Bridges Over Troubled Water
BY DAVID KENNERLEY | In the 1990s, “The Bridges of Madison County” emerged a kind of a cultural juggernaut. The shamelessly lovey-dovey novel by Robert James Waller, on the New York Times bestseller list for three years, sold more than 50 million copies worldwide. The film, starring Meryl Streep and Clint Eastwood (who also directed), was a huge hit. Record albums, coffee table books, T-shirts, a fragrance line, and other tie-in merchandise soon followed.
Even Oprah Winfrey filmed her show on location from the covered bridge in Iowa where the fictional story was set, proclaiming the novel “one of the most romantic, stirring tales of true love I’ve ever read.” Sales skyrocketed.
Despite it’s massive popularity, critics were at loggerheads over the merits of the work. Some felt the story, about an Italian-born farm wife who has a steamy four-day tryst with a roving National Geographic photographer while her husband and teenage kids are away at a State Fair in 1965, was farfetched. Many dismissed the novel, with its contrived dialogue and vapid characters, as sentimental slush with literary pretentions.
Iconic love story about a farm wife and a stranger revamped for the stage
Others hailed it as a masterwork that distilled timeless themes of passion, second chances, loyalty, and regret. The film expunged certain mawkish elements, but not all of them.
So the hotly anticipated arrival of the musical “The Bridges of Madison County” on Broadway begs the question — did book writer Marsha Norman (“The Color Purple”) and director Bartlett Sher (“Golden Boy”) succeed in locating the authentic, churning passion and circumvent the sappiness?
Believe it or not, the answer is a resounding yes. The bittersweet, operatic character study, now playing at the Schoenfeld Theatre, is a winner on every level.
The key, of course, is getting the casting just right. And the leads, the superb Kelli O’Hara as Francesca, the unfulfilled wife, and hunky Steven Pasquale as Robert, the desultory photojournalist searching for something more, with their powerhouse vocals and well-honed acting chops, fit the bill rather nicely. What’s more, the appealing couple has the requisite smoldering chemistry that erupts at crucial moments.
Sure, these characters are younger than in the book and film, but now it’s more believable that Francesca might ditch her family to forge a new life with Robert. Bottom line: they completely draw us in and fiercely express the thrill, doubt, and turmoil that an illicit love affair can bring.
That’s quite a contrast to their recent outing together in “Far From Heaven” Off Broadway, where the duo played an unhappy husband and wife torn apart. Not only were their pained characters disconnected, but so was the audience from the drama unfolding onstage.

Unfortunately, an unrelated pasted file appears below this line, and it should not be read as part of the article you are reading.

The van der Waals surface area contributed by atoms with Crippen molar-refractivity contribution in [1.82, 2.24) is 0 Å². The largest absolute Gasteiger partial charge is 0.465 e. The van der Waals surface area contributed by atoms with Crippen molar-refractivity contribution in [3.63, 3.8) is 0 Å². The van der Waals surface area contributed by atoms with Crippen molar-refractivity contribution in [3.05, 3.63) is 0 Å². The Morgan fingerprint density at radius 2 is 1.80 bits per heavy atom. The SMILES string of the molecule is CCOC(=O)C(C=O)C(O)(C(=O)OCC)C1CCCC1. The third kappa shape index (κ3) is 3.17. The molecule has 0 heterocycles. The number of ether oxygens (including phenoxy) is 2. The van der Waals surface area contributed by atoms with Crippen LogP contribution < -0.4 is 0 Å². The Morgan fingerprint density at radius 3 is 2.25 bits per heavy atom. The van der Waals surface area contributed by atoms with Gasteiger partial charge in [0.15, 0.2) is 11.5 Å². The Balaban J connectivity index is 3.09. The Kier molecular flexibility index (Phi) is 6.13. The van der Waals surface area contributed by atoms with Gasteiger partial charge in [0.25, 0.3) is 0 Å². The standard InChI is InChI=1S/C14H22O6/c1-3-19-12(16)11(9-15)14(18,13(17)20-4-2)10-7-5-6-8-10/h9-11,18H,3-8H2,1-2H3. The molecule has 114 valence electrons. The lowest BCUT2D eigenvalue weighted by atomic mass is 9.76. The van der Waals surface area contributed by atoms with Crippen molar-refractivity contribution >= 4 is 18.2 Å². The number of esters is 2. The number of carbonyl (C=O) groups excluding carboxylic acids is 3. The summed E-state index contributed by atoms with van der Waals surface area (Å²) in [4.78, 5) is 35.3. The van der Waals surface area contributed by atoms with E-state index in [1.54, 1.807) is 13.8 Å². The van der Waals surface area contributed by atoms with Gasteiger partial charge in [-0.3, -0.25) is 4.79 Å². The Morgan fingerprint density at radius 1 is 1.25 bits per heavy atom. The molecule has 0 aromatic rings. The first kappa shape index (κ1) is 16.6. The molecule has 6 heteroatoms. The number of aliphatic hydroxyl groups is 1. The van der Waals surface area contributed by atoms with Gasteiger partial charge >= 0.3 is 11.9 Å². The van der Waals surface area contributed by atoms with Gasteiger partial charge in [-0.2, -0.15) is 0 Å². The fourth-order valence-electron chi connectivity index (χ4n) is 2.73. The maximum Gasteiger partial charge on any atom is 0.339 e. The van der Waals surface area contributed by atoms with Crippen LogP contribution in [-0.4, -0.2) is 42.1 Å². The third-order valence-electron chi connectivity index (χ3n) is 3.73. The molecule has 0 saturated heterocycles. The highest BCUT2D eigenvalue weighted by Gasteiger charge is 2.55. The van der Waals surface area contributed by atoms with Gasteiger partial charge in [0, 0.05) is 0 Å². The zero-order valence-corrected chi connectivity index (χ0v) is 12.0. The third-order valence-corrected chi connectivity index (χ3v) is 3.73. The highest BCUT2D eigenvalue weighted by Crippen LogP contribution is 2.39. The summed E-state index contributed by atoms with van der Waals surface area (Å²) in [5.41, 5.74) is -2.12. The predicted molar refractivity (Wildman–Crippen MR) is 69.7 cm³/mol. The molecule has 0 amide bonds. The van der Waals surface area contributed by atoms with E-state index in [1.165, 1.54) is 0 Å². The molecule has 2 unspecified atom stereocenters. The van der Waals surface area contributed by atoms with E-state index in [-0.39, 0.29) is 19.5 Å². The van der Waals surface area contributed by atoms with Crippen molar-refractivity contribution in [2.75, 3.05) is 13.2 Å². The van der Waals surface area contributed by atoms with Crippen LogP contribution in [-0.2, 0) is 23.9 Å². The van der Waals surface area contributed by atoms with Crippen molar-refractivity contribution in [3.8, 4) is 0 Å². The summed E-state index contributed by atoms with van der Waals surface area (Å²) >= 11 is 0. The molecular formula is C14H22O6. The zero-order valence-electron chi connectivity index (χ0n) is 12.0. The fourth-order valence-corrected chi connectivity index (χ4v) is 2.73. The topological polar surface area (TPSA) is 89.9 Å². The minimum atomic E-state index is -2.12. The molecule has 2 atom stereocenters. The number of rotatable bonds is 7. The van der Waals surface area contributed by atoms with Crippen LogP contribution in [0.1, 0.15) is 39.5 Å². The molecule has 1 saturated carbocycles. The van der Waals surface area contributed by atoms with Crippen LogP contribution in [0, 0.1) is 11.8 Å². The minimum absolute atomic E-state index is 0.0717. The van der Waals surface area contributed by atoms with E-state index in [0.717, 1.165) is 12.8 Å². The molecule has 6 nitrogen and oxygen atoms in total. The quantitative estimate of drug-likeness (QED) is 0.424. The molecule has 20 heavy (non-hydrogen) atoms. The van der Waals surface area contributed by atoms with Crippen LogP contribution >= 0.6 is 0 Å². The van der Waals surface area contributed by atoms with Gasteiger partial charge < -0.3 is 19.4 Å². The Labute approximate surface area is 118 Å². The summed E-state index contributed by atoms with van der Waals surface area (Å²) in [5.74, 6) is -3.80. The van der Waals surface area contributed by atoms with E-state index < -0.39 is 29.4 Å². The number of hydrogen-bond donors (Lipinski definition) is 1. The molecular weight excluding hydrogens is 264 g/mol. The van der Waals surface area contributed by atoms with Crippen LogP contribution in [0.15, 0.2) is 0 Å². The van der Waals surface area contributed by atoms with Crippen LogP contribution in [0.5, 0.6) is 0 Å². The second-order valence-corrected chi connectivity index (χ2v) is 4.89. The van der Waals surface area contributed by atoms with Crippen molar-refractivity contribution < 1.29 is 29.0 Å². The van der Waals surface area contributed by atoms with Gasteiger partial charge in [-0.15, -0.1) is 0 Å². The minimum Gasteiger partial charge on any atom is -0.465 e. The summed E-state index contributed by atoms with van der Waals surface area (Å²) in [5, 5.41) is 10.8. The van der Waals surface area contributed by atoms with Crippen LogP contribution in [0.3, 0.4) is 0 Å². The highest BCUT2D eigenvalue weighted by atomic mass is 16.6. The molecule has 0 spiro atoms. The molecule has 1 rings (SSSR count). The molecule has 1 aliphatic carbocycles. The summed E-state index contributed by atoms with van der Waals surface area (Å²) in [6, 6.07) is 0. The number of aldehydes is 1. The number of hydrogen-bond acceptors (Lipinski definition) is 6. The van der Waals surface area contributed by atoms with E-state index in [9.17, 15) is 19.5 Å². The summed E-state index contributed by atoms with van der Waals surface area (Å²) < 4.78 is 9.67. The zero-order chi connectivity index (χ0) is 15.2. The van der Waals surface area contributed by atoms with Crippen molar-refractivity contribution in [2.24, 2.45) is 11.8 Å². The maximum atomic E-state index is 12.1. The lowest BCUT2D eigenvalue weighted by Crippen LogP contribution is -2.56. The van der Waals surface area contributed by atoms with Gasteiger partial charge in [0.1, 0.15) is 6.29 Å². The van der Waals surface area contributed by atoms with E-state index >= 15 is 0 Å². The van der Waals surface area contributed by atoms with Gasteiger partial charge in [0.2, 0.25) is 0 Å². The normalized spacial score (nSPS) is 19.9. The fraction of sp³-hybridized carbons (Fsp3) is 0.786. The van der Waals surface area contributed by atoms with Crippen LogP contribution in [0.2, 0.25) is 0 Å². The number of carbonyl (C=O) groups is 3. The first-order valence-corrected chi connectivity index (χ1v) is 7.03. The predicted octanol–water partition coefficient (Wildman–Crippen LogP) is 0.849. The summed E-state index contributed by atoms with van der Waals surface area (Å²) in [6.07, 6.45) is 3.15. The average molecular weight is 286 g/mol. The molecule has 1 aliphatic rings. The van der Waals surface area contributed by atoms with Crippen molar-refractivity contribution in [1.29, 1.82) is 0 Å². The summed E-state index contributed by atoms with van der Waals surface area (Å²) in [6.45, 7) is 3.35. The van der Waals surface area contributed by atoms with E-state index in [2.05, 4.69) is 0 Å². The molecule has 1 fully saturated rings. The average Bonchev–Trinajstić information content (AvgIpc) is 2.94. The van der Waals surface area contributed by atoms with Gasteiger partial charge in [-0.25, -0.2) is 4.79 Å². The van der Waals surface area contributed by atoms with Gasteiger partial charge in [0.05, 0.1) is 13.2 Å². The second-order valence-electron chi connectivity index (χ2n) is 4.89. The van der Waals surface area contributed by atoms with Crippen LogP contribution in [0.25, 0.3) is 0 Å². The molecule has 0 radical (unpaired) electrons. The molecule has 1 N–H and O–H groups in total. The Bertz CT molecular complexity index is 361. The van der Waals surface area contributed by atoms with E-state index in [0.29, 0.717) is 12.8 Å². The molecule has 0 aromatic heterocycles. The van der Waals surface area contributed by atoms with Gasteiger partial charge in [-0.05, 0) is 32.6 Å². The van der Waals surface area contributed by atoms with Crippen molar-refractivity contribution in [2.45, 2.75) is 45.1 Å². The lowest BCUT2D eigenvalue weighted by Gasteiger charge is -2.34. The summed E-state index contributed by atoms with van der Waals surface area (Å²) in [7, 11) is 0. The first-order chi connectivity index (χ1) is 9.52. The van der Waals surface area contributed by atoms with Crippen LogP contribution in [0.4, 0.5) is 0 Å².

The supporting cast in “Bridges” is fine as well. Hunter Foster, as the overworked, underappreciated farmer husband, reveals notes of vulnerability beneath a crusty exterior. Cass Morgan’s Marge starts out as the standard pesky neighbor, spying on Francesca and the “hippie” stranger who asked directions to a covered bridge he’s assigned to photograph, but evolves into a supportive friend, even an accomplice.
As portrayed by Caitlin Kinnunen and Derek Klena, the children are more than just bickering brats. Both actors handily convey the plight of being stuck doing farm chores in the middle of nowhere and wanting to strike out on their own while honoring their parents.
The lush, gorgeous score, by Jason Robert Brown (“The Last Five Years”), is brimming with soaring, plaintive ballads and some upbeat numbers as well, like a hootenanny. The thunderous, emotionally fraught duet “Falling Into You,” sung by Robert and Francesca, is a knockout, and Robert’s 11th-hour power ballad assessing what really matters in his life, “It All Fades Away,” will send chills down your spine.
But what really keeps this heavy tale of midlife crisis and lost love from collapsing under its own weight is Sher’s agile, inventive direction. Scenes and time periods overlap unexpectedly. Minor characters break into surprisingly affecting songs. In fact, the entire enterprise is peppered with unpredictable, complex counterpoints and incongruities that amp up the emotional power. This ain’t no “Kinky Boots.”
And while there are no traditional song-and-dance numbers, the scene changes, handled by cast members, are impressively choreographed. This underscores the fantasy-like quality and keeps the pace moving at a fast clip, imperative for a show that runs two-and-a-half hours with intermission.
Michael Yeargan designed the handsome yet skewed set, which combines elements of a realistic, homey 1960s farmhouse kitchen and bedroom with a surrealistic dreamscape. The covered bridge, for example, is suggested by a simple framework, allowing us to use our imagination to fill in the rest.
Perhaps the biggest revelation in this touching and lyrical “Bridges” is the selective use of levity. Awed by her astounding luck that Robert happened to appear out of nowhere in her driveway, Francesca wonders if “the Patron Saint of Iowa Housewives sent you to me.”
O’Hara delivered the line with finesse and it brought the house down. Not so much because it was a great joke, but because it was such an intense scene and the audience was so invested in the moment, the line offered a welcome burst of comic relief.
THE BRIDGES OF MADISON COUNTY | Gerald Schoenfeld Theatre, 236 W. 46th St. | Tue., Thu. at 7 p.m.; Wed., Fri.-Sat. at 8 p.m.; Wed., Sat. at 2 p.m.; Sun. at 3 p.m. | $67-141; telecharge.com or 212-239-6200 | Two hrs., 30 min.; one intermission